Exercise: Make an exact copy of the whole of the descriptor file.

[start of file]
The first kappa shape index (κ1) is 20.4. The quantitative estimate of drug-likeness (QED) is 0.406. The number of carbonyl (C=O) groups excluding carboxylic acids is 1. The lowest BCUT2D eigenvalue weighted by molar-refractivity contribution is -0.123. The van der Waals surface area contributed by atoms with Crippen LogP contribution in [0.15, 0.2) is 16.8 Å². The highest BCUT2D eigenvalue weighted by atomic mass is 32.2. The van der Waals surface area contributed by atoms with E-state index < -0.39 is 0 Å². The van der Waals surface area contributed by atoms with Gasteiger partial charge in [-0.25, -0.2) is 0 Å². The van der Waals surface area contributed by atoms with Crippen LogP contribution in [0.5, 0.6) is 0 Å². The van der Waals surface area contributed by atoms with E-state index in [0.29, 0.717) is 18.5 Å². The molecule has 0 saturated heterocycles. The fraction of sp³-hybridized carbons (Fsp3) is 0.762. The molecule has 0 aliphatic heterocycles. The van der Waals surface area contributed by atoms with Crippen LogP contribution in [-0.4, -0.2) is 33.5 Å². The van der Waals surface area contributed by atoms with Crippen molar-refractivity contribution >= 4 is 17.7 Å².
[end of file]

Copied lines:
The first kappa shape index (κ1) is 20.4. The quantitative estimate of drug-likeness (QED) is 0.406. The number of carbonyl (C=O) groups excluding carboxylic acids is 1. The lowest BCUT2D eigenvalue weighted by molar-refractivity contribution is -0.123. The van der Waals surface area contributed by atoms with Crippen LogP contribution in [0.15, 0.2) is 16.8 Å². The highest BCUT2D eigenvalue weighted by atomic mass is 32.2. The van der Waals surface area contributed by atoms with E-state index < -0.39 is 0 Å². The van der Waals surface area contributed by atoms with Gasteiger partial charge in [-0.25, -0.2) is 0 Å². The van der Waals surface area contributed by atoms with Crippen LogP contribution in [0.5, 0.6) is 0 Å². The van der Waals surface area contributed by atoms with E-state index in [0.29, 0.717) is 18.5 Å². The molecule has 0 saturated heterocycles. The fraction of sp³-hybridized carbons (Fsp3) is 0.762. The molecule has 0 aliphatic heterocycles. The van der Waals surface area contributed by atoms with Crippen LogP contribution in [-0.4, -0.2) is 33.5 Å². The van der Waals surface area contributed by atoms with Crippen molar-refractivity contribution >= 4 is 17.7 Å².